It has come to our attention that Google has begun omitting the title of the Persian Gulf from its Google Maps application. This is a disconcerting development given the undisputed historic and geographic precedent of the name Persian Gulf, and the more recent history of opening up the name to political, ethnic, and territorial disputes. However unintentionally, in adopting this practice, Google is participating in a dangerous effort to foment tensions and ethnic divisions in the Middle East by politicizing the region’s geographic nomenclature. Members of the Iranian-American community are overwhelmingly opposed to such efforts, particularly at a time when regional tensions already have been pushed to the brink and threaten to spill over into conflict. As the largest grassroots organization in the Iranian-American community, the National Iranian American Council (NIAC) calls on Google to not allow its products to become propaganda tools and to immediately reinstate the historically accurate, apolitical title of “Persian Gulf” in all of its informational products, including Google Maps.

Historically, the name “Persian Gulf” is undisputed. The Greek geographer and astronomer Ptolemy referencing in his writings the “Aquarius Persico.” The Romans referred to the "Mare Persicum." The Arabs historically call the body of water, "Bahr al-Farsia." The legal precedent of this nomenclature is also indisputable, with both the United Nations and the United States Board of Geographic Names confirming the sole legitimacy of the term “Persian Gulf.” Agreement on this matter has also been codified by the signatures of all six bordering Arab countries on United Nations directives declaring this body of water to be the Persian Gulf.

But in the past century, and particularly at times of escalating tensions, there have been efforts to exploit the name of the Persian Gulf as a political tool to foment ethnic division. From colonial interests to Arab interests to Iranian interests, the opening of debate regarding the name of the Persian Gulf has been a recent phenomenon that has been exploited for political gain by all sides. Google should not enable these politicized efforts.

In the 1930s, British adviser to Bahrain Sir Charles Belgrave proposed to rename the Persian Gulf, “Arabian Gulf,” a proposal that was rejected by the British Colonial and Foreign offices. Two decades later, the Anglo-Iranian Oil Company resurrected the term during its dispute with Mohammad Mossadegh, the Iranian Prime Minister whose battle with British oil interests would end in a U.S.-sponsored coup d'état that continues to haunt U.S.-Iran relations. In the 1960s, the title “Arabian Gulf” became central to propaganda efforts during the Pan-Arabism era aimed at exploiting ethnic divisions in the region to unite Arabs against non-Arabs, namely Iranians and Israelis. The term was later employed by Saddam Hussein to justify his aims at territorial expansion. Osama Bin Laden even adopted the phrase in an attempt to rally Arab populations by emphasizing ethnic rivalries in the Middle East.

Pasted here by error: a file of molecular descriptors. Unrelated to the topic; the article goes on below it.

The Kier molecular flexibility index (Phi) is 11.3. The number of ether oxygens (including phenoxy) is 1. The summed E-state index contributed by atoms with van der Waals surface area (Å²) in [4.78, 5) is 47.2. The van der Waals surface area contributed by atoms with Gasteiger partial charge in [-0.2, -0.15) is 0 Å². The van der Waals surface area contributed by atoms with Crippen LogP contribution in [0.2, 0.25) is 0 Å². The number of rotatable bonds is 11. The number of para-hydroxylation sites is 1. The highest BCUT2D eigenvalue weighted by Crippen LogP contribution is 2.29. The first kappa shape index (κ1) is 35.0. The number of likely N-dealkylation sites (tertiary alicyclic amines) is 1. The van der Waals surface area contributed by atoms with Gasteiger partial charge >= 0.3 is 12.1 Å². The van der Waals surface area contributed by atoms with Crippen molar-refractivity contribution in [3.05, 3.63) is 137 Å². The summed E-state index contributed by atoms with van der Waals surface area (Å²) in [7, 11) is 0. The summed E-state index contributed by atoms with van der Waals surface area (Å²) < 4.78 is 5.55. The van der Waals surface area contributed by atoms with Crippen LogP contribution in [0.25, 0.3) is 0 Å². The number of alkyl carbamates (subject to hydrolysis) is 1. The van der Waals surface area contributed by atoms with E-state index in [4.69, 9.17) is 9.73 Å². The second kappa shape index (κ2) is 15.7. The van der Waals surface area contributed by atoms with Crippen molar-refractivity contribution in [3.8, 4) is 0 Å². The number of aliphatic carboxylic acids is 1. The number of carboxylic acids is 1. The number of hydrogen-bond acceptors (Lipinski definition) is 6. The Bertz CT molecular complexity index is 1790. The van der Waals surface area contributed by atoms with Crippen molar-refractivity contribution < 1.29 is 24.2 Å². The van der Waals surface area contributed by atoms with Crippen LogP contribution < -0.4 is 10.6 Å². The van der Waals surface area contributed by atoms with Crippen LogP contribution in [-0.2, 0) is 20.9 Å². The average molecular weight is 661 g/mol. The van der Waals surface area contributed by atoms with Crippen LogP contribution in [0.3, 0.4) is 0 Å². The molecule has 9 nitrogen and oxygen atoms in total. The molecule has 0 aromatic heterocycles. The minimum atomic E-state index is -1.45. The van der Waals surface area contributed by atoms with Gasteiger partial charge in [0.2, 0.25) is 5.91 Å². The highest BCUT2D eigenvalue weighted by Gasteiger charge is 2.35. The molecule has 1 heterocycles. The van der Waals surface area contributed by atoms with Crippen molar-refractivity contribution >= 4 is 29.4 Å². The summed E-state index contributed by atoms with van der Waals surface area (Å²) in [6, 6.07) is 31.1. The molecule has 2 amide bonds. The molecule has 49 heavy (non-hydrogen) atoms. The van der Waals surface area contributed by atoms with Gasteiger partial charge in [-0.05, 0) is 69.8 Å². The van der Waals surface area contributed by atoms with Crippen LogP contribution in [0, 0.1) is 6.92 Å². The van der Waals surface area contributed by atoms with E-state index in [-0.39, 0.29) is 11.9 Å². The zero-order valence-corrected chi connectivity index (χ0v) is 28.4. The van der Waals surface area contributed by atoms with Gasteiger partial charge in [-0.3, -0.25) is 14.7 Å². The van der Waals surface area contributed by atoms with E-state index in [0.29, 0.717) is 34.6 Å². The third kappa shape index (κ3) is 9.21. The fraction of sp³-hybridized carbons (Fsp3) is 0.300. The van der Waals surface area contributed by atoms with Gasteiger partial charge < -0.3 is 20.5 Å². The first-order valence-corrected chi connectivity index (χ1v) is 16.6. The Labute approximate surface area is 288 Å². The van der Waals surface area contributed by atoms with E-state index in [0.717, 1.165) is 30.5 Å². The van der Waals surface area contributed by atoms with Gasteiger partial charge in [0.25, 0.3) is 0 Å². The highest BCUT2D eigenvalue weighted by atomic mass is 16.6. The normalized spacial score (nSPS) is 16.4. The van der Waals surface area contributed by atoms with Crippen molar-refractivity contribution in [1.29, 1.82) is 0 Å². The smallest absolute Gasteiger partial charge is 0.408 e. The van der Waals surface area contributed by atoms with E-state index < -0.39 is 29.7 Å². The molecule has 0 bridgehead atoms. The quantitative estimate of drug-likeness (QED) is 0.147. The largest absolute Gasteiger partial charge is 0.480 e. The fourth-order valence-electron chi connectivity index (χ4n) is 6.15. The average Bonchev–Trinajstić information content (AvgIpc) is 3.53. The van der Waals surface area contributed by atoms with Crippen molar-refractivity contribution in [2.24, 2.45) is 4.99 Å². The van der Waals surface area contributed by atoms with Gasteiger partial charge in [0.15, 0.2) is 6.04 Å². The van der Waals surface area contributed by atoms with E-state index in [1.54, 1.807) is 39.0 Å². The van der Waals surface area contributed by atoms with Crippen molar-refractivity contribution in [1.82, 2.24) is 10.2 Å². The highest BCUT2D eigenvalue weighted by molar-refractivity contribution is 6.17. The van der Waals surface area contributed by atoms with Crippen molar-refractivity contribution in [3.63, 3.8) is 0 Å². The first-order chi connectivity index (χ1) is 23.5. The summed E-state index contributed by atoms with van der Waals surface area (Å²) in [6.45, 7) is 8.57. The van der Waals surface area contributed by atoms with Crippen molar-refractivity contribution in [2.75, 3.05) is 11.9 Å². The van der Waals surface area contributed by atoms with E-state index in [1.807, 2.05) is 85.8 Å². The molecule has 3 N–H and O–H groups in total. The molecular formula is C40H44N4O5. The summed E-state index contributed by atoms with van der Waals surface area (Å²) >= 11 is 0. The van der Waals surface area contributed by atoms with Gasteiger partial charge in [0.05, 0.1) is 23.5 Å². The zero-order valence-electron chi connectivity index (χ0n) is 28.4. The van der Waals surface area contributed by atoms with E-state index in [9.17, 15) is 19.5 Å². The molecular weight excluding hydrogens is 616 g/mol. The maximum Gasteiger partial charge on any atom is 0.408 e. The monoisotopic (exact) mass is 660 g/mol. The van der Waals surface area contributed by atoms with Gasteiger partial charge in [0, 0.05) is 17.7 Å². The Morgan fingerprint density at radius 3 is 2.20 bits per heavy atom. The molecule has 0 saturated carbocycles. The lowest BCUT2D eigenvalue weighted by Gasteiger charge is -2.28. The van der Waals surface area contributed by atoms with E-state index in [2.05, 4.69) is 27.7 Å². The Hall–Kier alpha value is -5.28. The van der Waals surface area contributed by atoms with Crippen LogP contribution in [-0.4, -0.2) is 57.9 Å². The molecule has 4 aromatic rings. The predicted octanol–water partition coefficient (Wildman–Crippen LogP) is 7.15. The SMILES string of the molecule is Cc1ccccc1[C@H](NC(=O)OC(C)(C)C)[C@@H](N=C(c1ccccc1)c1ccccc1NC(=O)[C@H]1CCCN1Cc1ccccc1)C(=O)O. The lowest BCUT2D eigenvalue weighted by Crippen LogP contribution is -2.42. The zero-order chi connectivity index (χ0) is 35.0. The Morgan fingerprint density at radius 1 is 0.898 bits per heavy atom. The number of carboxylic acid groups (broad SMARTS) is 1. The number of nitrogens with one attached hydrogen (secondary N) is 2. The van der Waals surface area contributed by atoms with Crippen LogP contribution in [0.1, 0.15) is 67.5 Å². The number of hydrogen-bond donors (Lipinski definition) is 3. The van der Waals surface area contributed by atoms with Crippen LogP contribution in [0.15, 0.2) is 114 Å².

We have serious concerns that Google is now playing into these efforts of geographic politicization. Unfortunately, this is not the first time Google has stirred controversy on this topic. In 2008, Google Earth began including the term “Arabian Gulf” in addition to Persian Gulf as the name for the body of water. NIAC and others called on you then to stop using this ethnically divisive propaganda term, but to no avail. Instead of following the example of organizations like the National Geographic Society, which in 2004 used term “Arabian Gulf” in its maps but recognized the error and corrected it, Google has apparently decided to allow its informational products to become politicized.

Google should rectify this situation and immediately include the proper name for the Persian Gulf in Google Maps and all of its informational products. The exclusion of the title of the Persian Gulf diminishes your applications as informational tools, and raises questions about the integrity and accuracy of information provided by Google.

We strongly urge you to stay true to Google’s mission – “to organize the world’s information and make it universally accessible and useful” – without distorting or politicizing that information. We look forward to an explanation from you regarding the recent removal of the Persian Gulf name from Google Maps and call on you to immediately correct this mistake.